OBERAMMERGAU, WEST GERMANY -- As the German people move rapidly toward reunification, there is an apparent rise in prejudice against minorities, including even other Germans -- of the eastern variety.

Our visit to several cities in West Germany and to East and West Berlin, fed our fears of an increasingly homogenized German state whose nationalism doesn't bode well for either Germany's minorities or even for neighboring nations such as Poland and Czechoslovakia, which are hoping Germans will find it in their economic hearts to help their sluggish economies.

Nowhere were these concerns more pronounced than in this beautiful Bavarian village made famous by its decennial production of a Passion play about Jesus Christ. Leading local citizens were candid in their views about Jews and Gypsies as well as the impoverished East Germans swarming into the village: They feel they're too much trouble to deal with and nowhere near as capable, honest or reliable as fellow Bavarian Germans.

The discontent with Jews traces directly to their 1970 boycott of the Passion play and continued complaints that parts of the six-hour extravaganza are antisemitic. The play depicts the New Testament story of Jesus' triumphant arrival into Jerusalem, his betrayal, trial, crucifixion and resurrection.

The play has been staged here roughly every 10 years since the early 17th century. While there have been many revisions of older scripts, townspeople are loath to make changes that would modernize it today -- especially to appease Jewish sentiment. The villagers have eliminated portrayals of Jews as Shylocks. Some lines were added to the play to make clear Jews' race and teachings produced the Jesus of Nazareth in the Biblical story. But the blame for Christ's fate remains.

The most powerful line still left in is the so-called blood guilt line, in which Pontius Pilate shouts after condemning Jesus to the cross, ''Blood be on us and on our children.'' Only now, the text sold to the thousands of tourists who attend has a five-page explanation on why the line was left in.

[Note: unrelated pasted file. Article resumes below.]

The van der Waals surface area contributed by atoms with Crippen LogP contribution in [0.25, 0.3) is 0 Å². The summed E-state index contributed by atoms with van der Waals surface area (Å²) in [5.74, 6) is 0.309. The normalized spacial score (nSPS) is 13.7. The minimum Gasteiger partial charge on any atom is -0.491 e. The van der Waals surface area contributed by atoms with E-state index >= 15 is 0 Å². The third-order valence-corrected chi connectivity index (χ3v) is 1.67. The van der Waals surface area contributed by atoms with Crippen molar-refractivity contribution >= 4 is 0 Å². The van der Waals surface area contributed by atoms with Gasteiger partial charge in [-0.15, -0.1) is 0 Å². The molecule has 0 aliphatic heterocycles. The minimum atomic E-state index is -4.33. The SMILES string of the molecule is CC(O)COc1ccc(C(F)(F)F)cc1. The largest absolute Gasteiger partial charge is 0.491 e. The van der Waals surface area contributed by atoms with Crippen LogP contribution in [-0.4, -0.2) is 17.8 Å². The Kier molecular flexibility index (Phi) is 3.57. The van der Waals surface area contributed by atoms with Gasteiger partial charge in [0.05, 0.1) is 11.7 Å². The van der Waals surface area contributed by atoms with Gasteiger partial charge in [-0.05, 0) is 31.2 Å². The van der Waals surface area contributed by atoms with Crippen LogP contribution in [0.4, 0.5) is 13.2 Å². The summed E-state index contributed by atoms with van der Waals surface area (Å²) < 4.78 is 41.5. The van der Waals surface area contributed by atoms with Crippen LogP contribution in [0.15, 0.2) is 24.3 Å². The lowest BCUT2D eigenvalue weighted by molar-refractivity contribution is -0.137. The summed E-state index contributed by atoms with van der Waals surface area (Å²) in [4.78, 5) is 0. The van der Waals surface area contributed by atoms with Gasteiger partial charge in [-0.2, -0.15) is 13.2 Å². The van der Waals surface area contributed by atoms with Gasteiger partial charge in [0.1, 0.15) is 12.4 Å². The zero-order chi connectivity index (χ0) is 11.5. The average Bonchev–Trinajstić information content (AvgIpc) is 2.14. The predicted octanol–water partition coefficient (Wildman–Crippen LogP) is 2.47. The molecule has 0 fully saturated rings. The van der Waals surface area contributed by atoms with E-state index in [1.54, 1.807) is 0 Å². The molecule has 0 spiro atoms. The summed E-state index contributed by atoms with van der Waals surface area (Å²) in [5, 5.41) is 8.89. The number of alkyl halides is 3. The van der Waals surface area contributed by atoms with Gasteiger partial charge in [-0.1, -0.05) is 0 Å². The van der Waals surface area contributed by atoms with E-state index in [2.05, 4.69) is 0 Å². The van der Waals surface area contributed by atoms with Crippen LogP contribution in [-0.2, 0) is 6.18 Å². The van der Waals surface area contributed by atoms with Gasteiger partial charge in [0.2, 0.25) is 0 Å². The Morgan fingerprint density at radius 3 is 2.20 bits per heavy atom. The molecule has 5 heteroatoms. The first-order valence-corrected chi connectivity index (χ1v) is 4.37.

We heard complaints by citizens that ''the Jews create too much trouble for our play.'' Locals said they were tired of hearing them. Surveys say in today's Germany there remains a firmly antisemitic core of 15 percent.

There is a also a resurgent prejudice in Germany against Gypsies, who, like Jews, were the targets of Nazi extermination programs in World War II. In Oberammergau, the storekeepers told us they must be extra vigilant when Gypsies come fiddling and dancing through their streets because -- to hear every shopkeeper interviewed -- the Gypsies are thieves.

It's all alarming, but what's more surprising is the growing resentment among West German townspeople toward East Germans. They are routinely stereotyped here and elsewhere in West Germany as a lazy people who grew indolent during four decades of Communist rule. Food prices had been subsidized in the Communist East, and everything from employment to medical care was guaranteed.

With the Berlin Wall's fall last November, dozens of East Germans came to this famous village of 4,900 to seek work in a year when the number of tourists flooding in for the Passion play already burdens services.

Store owners and citizens contend most newcomers couldn't take the pace of the work. Many reportedly quit after only one or two days on the job, claiming they had never worked so hard. East Germans we interviewed agreed their work ethic had eroded badly under Communism. To them, West Germany is the ''elbow society'' because everyone seems so aggressive.

Some 500,000 East Germans have crossed the border looking for work so far, and 150,000 of them are now unemployed. The numbers are rising. West Germany already had its own unemployment problem; the newcomers only fuel resentment.

A Germany whose heart has turned cold toward its own minorities and lower class is unacceptable today for such an economic powerhouse and world leader. With that status comes a responsibility to embrace nobler human values.